A few days ago I wrote about how the Microsoft Tablet should embrace the other Microsoft platforms and seamlessly integrate all of these different services together – and I absolutely stand by that statement, the importance of integrated platforms is huge and one day perhaps I’ll sit down and write about why I think it’s so important. Previously I’ve also written about whether or not you could give up using Google products – see here for my conclusions.
Today, I want to write about a step forwards Microsoft have made that achieves both of these things; moves the reliance away from Google and also sees a deeper integration into the Microsoft Platform. I’m talking about the partnership Microsoft announced with blogging company WordPress to move their Windows Live Spaces platform to them.
This is important news for two reasons; the first is that Windows Live Spaces in my opinion sucked, the whole thing had too much of a ‘Facebook wannabe’ in that it was trying too hard to bring together social elements from Live Messenger, SkyDrive, etc without any real blogging platform where posts could be….posted or any customisation could be….customised. The second reason is that Microsoft finally has a platform that competes directly with Google’s Blogger service, which is important for getting user generated content onto their network/platform.
It’s important to remember that this is only a partnership deal, but some might say it does pave the way to a Microsoft acquisition later down the line. Buts lets not forget that WordPress is a big playing the blogging market and they host numerous clients, some of which are big players.
I sat down last night and actually signed up for a WordPress account and I have to admit I was extremely impressed with the amount of tools and options that were included within the default free package. I was so impressed that I seriously started to consider whether it was worthwhile moving this very blog over to the WordPress service.
I was all ready to commit to the move until I realised that WordPress want to charge me $12 a year for the pleasure of me re-pointing my domain name at their DNS servers. $12 a year?! Yes, this isn’t a lot of money considering that they are actually hosting the actual content for free, but I’m already paying for my domain name, why do I have to pay again?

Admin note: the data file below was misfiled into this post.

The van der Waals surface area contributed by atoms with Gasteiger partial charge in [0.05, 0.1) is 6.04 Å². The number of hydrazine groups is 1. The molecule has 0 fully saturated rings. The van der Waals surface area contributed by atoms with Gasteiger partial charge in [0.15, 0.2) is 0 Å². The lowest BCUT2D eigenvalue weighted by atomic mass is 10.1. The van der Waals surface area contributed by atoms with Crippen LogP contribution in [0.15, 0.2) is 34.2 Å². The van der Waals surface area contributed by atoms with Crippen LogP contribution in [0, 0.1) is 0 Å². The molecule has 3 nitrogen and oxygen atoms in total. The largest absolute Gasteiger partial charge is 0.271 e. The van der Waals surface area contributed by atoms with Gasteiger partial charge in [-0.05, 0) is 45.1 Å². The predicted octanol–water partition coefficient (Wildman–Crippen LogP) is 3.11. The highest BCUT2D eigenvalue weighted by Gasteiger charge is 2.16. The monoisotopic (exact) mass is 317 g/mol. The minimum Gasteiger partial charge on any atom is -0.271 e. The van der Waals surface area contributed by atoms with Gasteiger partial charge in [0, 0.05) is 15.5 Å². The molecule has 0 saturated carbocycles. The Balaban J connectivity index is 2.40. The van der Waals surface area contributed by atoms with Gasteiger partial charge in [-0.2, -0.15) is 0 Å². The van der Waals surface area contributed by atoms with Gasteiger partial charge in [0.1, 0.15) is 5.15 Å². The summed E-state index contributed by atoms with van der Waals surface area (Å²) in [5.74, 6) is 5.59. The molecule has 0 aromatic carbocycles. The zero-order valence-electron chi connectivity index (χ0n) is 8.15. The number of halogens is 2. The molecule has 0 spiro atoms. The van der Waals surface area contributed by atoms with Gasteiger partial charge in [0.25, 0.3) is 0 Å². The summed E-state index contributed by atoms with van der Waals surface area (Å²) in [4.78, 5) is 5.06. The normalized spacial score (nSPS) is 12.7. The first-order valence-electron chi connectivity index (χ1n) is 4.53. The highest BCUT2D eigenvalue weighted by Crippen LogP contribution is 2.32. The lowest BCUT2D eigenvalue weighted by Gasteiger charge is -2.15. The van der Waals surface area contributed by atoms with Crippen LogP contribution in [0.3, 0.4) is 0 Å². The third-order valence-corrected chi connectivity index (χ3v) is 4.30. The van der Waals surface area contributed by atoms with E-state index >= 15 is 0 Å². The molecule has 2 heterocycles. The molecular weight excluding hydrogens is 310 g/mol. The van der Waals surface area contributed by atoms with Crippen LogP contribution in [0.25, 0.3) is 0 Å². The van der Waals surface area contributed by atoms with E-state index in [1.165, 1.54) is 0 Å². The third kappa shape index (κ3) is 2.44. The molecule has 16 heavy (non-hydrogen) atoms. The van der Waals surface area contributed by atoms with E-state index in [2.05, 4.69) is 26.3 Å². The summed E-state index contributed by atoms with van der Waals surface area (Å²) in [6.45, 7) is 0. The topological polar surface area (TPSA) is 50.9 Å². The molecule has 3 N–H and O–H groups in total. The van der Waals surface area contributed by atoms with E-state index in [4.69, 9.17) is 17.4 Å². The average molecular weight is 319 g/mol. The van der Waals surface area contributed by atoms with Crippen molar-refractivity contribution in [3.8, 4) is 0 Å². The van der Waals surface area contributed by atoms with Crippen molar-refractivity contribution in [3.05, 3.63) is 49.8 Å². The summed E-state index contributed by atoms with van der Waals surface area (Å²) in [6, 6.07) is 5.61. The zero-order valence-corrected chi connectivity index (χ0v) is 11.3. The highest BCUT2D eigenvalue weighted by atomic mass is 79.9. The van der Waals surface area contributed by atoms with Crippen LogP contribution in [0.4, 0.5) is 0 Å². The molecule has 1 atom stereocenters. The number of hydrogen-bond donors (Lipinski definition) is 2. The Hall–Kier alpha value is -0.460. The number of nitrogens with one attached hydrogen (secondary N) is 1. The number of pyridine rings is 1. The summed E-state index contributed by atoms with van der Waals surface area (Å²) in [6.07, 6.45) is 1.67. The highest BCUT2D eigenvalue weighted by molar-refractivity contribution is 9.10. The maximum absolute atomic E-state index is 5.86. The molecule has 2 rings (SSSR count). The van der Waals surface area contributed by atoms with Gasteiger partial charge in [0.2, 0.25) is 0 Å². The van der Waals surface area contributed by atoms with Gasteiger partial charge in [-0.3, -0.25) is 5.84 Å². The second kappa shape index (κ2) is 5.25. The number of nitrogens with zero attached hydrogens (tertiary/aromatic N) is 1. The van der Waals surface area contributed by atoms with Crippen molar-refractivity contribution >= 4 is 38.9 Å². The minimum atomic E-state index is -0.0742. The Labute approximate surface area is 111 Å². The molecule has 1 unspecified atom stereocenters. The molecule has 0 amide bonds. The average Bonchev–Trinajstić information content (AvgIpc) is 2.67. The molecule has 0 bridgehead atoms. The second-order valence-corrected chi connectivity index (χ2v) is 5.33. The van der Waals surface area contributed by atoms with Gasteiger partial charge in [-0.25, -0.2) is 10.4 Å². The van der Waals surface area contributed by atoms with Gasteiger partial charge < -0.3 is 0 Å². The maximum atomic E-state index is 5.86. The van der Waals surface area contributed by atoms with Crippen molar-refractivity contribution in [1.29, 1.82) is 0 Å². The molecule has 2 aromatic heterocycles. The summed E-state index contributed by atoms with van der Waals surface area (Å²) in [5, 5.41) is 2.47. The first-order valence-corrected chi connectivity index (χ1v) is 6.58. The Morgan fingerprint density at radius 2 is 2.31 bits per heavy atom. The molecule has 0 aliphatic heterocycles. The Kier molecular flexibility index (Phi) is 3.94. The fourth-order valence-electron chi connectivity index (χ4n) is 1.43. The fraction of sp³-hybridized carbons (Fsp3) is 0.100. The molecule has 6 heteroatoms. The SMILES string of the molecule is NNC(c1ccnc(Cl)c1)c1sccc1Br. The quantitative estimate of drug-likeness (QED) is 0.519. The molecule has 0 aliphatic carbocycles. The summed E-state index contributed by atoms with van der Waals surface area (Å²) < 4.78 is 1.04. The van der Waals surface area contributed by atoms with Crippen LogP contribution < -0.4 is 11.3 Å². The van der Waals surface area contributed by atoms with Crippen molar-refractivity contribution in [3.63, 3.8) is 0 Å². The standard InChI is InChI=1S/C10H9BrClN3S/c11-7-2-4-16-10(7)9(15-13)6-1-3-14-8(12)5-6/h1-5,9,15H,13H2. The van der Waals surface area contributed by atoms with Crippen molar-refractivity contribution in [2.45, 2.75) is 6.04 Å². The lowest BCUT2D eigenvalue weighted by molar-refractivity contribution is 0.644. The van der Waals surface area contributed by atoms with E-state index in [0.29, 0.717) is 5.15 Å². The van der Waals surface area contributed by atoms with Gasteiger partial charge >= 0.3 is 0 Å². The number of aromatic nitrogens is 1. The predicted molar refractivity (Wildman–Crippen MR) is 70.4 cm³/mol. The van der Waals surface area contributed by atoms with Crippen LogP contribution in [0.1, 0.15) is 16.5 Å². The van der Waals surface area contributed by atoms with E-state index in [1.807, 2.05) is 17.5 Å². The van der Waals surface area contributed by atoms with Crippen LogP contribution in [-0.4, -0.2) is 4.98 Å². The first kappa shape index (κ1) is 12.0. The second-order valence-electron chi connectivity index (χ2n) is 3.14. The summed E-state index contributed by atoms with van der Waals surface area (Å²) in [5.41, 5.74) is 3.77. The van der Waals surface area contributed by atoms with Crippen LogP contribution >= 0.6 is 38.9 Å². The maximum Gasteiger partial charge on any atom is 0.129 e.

This is where Google has the upper hand; I can point my domain at the Blogger platform for absolutely nothing at all. WordPress does have plenty of other features that they charge for and some of which I’d certainly consider purchasing, but playing for nothing other than a DNS entry is a bit much – especially as a reoccurring cost per year (I’d be more willing to pay a one off cost than a per year fee, no matter how small, knowing that I wouldn’t have to renew interest every year).
If Microsoft were able to change this and to allow customers to point their own domains at these blog pages, I think that it would open up WordPress to potentially a slightly bigger customer base, who don’t necessarily understand how DNS works – without doing the research into this, I can guarantee that most non-technical users who blog would want do so under their own domain name if they were willing to pay for it, but I also think that most won’t understand these re-occurring charges to keep that domain name pointed at the site, especially when Google can do this for free.
It’s a high hope, Microsoft haven’t been all that friendly in allowing you to run your own domain name on their platforms thus far (or I really have been missing some configuration pages in their online apps), but with their commitment to cloud based services and a bit of pressure on WordPress, they could change this on the blogging platform. It’s something I’ll be watching out for, for sure. In the meantime, this blog will remain on Google’s Blogger until at least I can be persuaded of any true benefits of switching over to WordPress.
Give me a reason if you want my custom.